Don’t panic if you start seeing more hairs in the drain than usual. In honor of Hair Loss Awareness Month, let’s find out what could be causing it.
A few months after I had my second baby, I started noticing I was losing gobs and gobs of hair. If I so much as raked my fingers through my hair, I would pull out a clump. It got to a point where even my then 2-year old son started to complain about finding “mommy hair” on his clothes and toys.
Causes of Hair Loss
The hormonal changes that go along with having a baby are one of the causes of hair loss. You may also lose hair because of:
- hormonal changes from menopause
- a vitamin D deficiency
- an iron deficiency
- too much vitamin A
- a side effect of a medication including some for heart problems, high blood pressure, birth control, depression, arthritis and cancer
- a thyroid problem
- a stressful event, like a new job or death in the family
- an illness; even something as seemingly minor as a high fever
- The most common cause is that it’s in your genes. Thanks, mom and dad!
What to Do About Hair Loss
First off, know that it’s absolutely normal to lose 50 to 100 hairs a day. Secondly, don’t feel embarrassed about talking to your doctor about it. Believe me, I get that hair loss is a sensitive issue and talking about it can make it seem more real. But your primary care physician or a dermatologist can help. If your hair loss could be reversed by changing your diet or taking an iron supplement, wouldn’t you want to know that?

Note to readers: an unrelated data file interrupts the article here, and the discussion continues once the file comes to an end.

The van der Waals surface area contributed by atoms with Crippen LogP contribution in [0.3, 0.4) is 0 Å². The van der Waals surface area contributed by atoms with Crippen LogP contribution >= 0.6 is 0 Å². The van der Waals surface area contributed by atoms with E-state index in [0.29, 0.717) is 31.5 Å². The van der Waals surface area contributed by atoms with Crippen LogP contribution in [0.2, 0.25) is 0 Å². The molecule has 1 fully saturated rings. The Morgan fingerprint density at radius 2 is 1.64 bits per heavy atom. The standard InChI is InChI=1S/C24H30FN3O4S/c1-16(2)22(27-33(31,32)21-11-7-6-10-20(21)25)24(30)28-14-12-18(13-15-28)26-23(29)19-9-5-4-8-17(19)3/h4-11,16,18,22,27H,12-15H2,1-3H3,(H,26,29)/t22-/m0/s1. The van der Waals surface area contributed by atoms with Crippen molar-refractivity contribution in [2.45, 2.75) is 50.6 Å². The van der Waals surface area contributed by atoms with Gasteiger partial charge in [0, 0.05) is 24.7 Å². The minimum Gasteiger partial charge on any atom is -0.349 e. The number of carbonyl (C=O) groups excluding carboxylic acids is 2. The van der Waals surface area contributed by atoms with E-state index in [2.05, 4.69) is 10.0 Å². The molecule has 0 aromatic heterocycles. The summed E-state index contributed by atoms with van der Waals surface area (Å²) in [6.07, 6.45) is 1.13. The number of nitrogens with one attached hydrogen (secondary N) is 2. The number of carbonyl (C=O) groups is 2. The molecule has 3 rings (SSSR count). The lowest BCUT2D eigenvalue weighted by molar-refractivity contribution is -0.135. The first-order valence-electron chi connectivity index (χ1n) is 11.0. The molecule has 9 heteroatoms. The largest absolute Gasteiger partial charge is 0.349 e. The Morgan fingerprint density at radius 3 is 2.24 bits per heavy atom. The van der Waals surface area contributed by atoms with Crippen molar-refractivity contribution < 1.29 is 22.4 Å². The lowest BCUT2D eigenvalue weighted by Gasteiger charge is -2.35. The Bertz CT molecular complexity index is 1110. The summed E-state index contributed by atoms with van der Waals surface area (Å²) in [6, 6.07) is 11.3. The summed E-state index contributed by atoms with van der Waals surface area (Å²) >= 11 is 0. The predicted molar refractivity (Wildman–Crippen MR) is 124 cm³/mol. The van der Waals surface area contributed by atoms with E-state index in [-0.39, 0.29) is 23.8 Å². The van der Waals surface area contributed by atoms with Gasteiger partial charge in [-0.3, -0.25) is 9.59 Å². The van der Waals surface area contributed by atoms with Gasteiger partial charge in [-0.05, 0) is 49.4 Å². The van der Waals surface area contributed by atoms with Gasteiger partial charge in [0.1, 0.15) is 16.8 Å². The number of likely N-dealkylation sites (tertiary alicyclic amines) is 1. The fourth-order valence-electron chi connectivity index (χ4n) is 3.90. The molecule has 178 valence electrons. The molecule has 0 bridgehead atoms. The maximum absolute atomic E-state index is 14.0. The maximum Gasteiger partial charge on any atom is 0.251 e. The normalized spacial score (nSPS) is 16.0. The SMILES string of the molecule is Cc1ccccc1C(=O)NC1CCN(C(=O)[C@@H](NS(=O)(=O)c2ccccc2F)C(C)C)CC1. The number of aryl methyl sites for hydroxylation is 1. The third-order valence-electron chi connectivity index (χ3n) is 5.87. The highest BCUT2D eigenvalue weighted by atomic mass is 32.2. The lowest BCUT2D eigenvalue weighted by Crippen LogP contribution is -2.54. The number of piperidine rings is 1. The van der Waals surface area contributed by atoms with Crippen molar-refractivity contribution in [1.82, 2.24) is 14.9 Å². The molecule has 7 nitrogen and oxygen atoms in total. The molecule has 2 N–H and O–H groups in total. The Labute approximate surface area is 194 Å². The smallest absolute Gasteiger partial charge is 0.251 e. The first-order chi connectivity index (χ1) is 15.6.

Help for Hair Loss
When you see your doctor about hair loss there are a variety of factors that he or she will want to discuss ranging from your diet, medications, other potentially related symptoms recent life changes or stresses. He or she will most likely do a blood test for thyroid issues, anemia and vitamin deficiencies.
Identifying an underlying medical cause for your hair loss can help your doctor identify the best course of action. The good news? Your hair should start growing back. The bad news? It won’t happen overnight. You may not see any difference for a few months, so be patient.
Encourage Your Hair Growth
You’ve probably seen commercials for a number of medications and treatments to stop hair loss and help your hair grow back — Qilib. This is a two part topical system, made up of Minoxidil and a solution of vitamin C, proteins, lipids and antioxidants. You may start seeing results as early as four weeks. It’s also available OTC and works for both men and women.
- Minoxidil. This over-the-counter (OTC) product can help slow hair loss, spur hair growth or both. You rub the foam into your scalp morning and night. You’ll get the best results at 16 weeks.
- Propecia. This daily prescription pill for men only slows hair loss and encourages regrowth.
- Platelet-Rich Plasma (PRP) therapy. You may have heard that that athletes including Tiger Woods were turning to PRP to speed up recovery or that Kim Kardashian was having “vampire” facials. Now many dermatologists are using the innovative procedure to reverse hair loss, and studies show it works. In the treatment, your doctor will draw your blood, spin it to separate the PRP and inject it back into your scalp. You will need several treatments over the course of a few months
- Hair transplants. During this surgery, your surgeon literally transplants tiny plugs of skin containing hair follicles from the back or sides of your scalp to the areas that are thinning or bald.
- Hair growth supplements. While there haven’t been any conclusive studies, you may know a well-tressed friend who swears by Viviscal, Nutrafol, the qilib multivitamin or prenatal vitamins. These all contain biotin and iron and other vitamins, minerals and antioxidants.
For my own hair loss, 18 months after my daughter’s birth, I’m happy to report my hair is back to normal!
Ready to talk to a doctor about hair loss? If you are in the Los Angeles area and are looking for a new dermatologist, be sure to schedule an appointment by calling (800) USC-CARE (800-872-2273) or by visiting http://dermatology.keckmedicine.org/request-an-appointment/.
By Anne Fritz